Agents and publishers know that most potential readers will flick through the first ten pages or so, either in the bookshop or the sample pages on the likes of Amazon. If those ten pages don’t grab the reader, they’ll put the book down and check out something else. Learn from the great movie makers. Make those ten pages count. Work hard. Make each word gold. Write an opening so engaging, so seductive, that the reader won’t want to wait until they’ve bought the book to keep going. If you can set your scene, your characters, and a hint at the story to come in those first few pages, you’ll hook your readers for sure.

About Locked Within:
The supernatural realm and the mundane world have existed side by side since the dawn of time. Predators walk the streets, hidden by our own ignorance. Once, the city of New York was protected, but that was another age.

Now a creature emerges from the city's past to kill again, with no one to hear the screams of its victims. The lost and the weak, crushed under the heels of the city's supernatural masters, have given up hope.

But one man finds himself drawn to these deaths. Plagued by dreams of past lives, his obsession may cost him friends, loved ones, even his life. To stop this monster, he must unlock the strength he once had. He must remember the warrior he was, to become the hero he was born to be.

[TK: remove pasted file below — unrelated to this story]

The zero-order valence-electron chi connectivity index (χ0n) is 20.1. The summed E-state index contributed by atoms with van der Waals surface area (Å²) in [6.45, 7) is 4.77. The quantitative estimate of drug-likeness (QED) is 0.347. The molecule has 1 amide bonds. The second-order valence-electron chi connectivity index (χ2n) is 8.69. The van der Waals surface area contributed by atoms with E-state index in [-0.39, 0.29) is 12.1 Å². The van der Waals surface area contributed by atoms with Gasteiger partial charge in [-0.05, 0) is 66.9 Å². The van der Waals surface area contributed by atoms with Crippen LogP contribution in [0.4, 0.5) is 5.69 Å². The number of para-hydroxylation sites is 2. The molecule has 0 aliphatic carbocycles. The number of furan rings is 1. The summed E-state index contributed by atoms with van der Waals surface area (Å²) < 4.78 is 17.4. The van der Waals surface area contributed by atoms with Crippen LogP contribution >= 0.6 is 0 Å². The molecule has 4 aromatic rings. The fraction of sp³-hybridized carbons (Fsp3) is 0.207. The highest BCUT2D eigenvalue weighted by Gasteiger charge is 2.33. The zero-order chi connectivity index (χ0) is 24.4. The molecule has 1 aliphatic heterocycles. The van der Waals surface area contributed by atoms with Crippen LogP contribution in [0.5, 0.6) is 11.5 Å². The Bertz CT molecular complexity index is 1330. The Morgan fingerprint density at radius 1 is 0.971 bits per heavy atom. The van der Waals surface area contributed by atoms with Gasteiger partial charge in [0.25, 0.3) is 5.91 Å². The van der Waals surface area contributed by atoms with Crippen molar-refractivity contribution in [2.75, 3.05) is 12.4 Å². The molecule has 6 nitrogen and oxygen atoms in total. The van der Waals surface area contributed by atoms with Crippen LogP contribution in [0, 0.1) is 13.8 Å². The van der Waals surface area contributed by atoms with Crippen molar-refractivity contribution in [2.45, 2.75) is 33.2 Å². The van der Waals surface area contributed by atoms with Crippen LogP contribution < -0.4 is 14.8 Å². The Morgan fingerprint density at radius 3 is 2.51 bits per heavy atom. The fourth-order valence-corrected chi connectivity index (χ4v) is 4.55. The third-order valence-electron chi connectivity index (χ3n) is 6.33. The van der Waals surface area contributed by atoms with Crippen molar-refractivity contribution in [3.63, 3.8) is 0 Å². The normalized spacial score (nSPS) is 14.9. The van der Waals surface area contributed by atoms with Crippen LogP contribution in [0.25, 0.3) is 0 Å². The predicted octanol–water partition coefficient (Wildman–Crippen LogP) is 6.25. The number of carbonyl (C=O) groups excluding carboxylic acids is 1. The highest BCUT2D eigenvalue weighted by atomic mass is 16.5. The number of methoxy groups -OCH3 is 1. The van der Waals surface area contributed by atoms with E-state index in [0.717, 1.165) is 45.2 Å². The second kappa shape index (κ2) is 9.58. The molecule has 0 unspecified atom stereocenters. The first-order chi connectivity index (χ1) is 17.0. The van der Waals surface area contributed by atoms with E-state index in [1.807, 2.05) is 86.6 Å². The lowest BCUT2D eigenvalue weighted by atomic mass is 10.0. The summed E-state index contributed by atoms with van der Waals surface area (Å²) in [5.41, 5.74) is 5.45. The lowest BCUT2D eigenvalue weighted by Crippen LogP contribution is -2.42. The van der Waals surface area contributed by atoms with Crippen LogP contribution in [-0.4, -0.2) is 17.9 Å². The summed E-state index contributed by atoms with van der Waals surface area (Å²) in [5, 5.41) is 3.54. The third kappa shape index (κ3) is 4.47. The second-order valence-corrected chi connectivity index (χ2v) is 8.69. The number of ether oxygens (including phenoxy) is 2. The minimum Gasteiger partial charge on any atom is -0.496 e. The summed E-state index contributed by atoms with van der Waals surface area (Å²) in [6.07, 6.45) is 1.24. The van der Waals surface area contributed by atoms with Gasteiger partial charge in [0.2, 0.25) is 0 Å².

His name is Nathan Shepherd, and he remembers.

About Paul:
A child at heart who turned to writing and roleplaying games when there simply weren't enough action figures to play out the stories he wanted, Paul Anthony Shortt has been writing all his life.

Growing up surrounded by music, film and theatre gave him a deep love of all forms of storytelling, each teaching him something new he could use. When not playing with the people in his head, he enjoys cooking and regular meet-ups with his gaming group.

He lives in Ireland with his wife Jen and their dogs, Pepper and Jasper. Their first child, Conor William Henry Shortt, was born on July 11th, 2011. He passed away three days later, but brought love and joy into their lives and those of their friends. Jen is pregnant again and is expecting twins.


Wednesday, November 21, 2012

Chocolate Chip Zucchini Bread

Hi everyone! This past month I've had a lot going on, much of which I can't talk about right now, so I've been a bit silent online. But now it's Thanksgiving, and today I'm making one of my favorite contributions to Thanksgiving dinner: chocolate chip zucchini bread.

It's definitely not a typical holiday choice. I love pumpkin and apple pie. I'm a very very big fan of mashed potatoes too, though I'm not really a gravy or cranberry sauce person. Thanksgiving traditions are great, and I enjoy celebrating some things the way most everyone else does, but I like adding my own flavor to the mix as well.

So generally, if possible, I make a dessert bread. Chocolate chip zucchini bread is my absolute favorite. It doesn't dry out and it's very sweet. I got the recipe from a friend, and today I'm sharing it with a group of teenage girls, who will be coming over soon to bake with me. Let the mess and silliness begin!

Do any of you contribute an unusual dish to your Thanksgiving meal?